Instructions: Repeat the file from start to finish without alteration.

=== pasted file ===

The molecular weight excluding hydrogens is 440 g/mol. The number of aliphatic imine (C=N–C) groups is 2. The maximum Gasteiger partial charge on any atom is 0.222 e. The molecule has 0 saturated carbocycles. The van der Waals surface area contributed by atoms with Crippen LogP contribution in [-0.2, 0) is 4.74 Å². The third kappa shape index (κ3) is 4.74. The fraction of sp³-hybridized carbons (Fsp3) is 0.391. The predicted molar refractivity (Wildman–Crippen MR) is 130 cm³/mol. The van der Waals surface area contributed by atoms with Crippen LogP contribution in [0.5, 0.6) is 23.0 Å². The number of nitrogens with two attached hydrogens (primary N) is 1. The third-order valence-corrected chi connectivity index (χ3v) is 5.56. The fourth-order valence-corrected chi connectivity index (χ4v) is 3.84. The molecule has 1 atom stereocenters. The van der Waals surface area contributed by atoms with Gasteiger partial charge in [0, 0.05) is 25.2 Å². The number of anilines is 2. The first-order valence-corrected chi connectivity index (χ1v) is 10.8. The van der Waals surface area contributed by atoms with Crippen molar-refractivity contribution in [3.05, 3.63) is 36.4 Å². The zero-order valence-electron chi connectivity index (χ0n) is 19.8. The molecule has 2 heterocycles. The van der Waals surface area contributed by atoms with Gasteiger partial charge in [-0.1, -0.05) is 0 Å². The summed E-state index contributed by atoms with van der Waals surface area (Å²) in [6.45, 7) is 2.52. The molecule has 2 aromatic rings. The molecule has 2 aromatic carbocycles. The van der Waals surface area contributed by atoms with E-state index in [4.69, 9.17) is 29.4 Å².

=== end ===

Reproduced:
The molecular weight excluding hydrogens is 440 g/mol. The number of aliphatic imine (C=N–C) groups is 2. The maximum Gasteiger partial charge on any atom is 0.222 e. The molecule has 0 saturated carbocycles. The van der Waals surface area contributed by atoms with Crippen LogP contribution in [-0.2, 0) is 4.74 Å². The third kappa shape index (κ3) is 4.74. The fraction of sp³-hybridized carbons (Fsp3) is 0.391. The predicted molar refractivity (Wildman–Crippen MR) is 130 cm³/mol. The van der Waals surface area contributed by atoms with Crippen LogP contribution in [0.5, 0.6) is 23.0 Å². The number of nitrogens with two attached hydrogens (primary N) is 1. The third-order valence-corrected chi connectivity index (χ3v) is 5.56. The fourth-order valence-corrected chi connectivity index (χ4v) is 3.84. The molecule has 1 atom stereocenters. The van der Waals surface area contributed by atoms with Gasteiger partial charge in [0, 0.05) is 25.2 Å². The number of anilines is 2. The first-order valence-corrected chi connectivity index (χ1v) is 10.8. The van der Waals surface area contributed by atoms with Crippen molar-refractivity contribution in [3.05, 3.63) is 36.4 Å². The zero-order valence-electron chi connectivity index (χ0n) is 19.8. The molecule has 2 heterocycles. The van der Waals surface area contributed by atoms with Gasteiger partial charge in [-0.1, -0.05) is 0 Å². The summed E-state index contributed by atoms with van der Waals surface area (Å²) in [6.45, 7) is 2.52. The molecule has 2 aromatic rings. The molecule has 2 aromatic carbocycles. The van der Waals surface area contributed by atoms with E-state index in [4.69, 9.17) is 29.4 Å².